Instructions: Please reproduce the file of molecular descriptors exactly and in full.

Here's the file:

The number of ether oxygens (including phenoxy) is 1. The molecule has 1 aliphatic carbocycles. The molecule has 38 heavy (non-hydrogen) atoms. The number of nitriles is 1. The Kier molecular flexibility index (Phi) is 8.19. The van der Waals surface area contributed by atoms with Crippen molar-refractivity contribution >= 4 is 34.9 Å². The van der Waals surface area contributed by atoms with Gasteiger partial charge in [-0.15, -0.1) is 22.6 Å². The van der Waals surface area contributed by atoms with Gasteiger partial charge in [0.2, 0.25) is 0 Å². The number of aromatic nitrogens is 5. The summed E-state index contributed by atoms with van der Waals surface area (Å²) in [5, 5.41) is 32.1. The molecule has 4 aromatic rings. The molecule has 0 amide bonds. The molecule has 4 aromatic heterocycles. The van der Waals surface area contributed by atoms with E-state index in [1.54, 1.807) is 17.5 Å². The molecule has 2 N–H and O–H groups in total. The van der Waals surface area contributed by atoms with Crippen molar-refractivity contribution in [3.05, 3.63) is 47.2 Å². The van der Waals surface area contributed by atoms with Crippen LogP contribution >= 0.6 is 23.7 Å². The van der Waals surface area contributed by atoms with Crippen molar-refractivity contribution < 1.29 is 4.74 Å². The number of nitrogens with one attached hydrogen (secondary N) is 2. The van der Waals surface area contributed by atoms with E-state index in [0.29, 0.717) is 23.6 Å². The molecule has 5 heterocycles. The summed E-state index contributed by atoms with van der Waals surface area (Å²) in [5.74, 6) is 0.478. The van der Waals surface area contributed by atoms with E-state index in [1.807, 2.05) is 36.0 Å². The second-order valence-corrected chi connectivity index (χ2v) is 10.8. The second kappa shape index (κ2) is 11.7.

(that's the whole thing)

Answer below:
The number of ether oxygens (including phenoxy) is 1. The molecule has 1 aliphatic carbocycles. The molecule has 38 heavy (non-hydrogen) atoms. The number of nitriles is 1. The Kier molecular flexibility index (Phi) is 8.19. The van der Waals surface area contributed by atoms with Crippen molar-refractivity contribution >= 4 is 34.9 Å². The van der Waals surface area contributed by atoms with Gasteiger partial charge in [-0.15, -0.1) is 22.6 Å². The van der Waals surface area contributed by atoms with Gasteiger partial charge in [0.2, 0.25) is 0 Å². The number of aromatic nitrogens is 5. The summed E-state index contributed by atoms with van der Waals surface area (Å²) in [5, 5.41) is 32.1. The molecule has 4 aromatic rings. The molecule has 0 amide bonds. The molecule has 4 aromatic heterocycles. The van der Waals surface area contributed by atoms with E-state index in [1.54, 1.807) is 17.5 Å². The molecule has 2 N–H and O–H groups in total. The van der Waals surface area contributed by atoms with Crippen molar-refractivity contribution in [3.05, 3.63) is 47.2 Å². The van der Waals surface area contributed by atoms with Crippen LogP contribution >= 0.6 is 23.7 Å². The van der Waals surface area contributed by atoms with Crippen molar-refractivity contribution < 1.29 is 4.74 Å². The number of nitrogens with one attached hydrogen (secondary N) is 2. The van der Waals surface area contributed by atoms with E-state index in [0.29, 0.717) is 23.6 Å². The molecule has 5 heterocycles. The summed E-state index contributed by atoms with van der Waals surface area (Å²) in [5.74, 6) is 0.478. The van der Waals surface area contributed by atoms with E-state index in [1.807, 2.05) is 36.0 Å². The second-order valence-corrected chi connectivity index (χ2v) is 10.8. The second kappa shape index (κ2) is 11.7.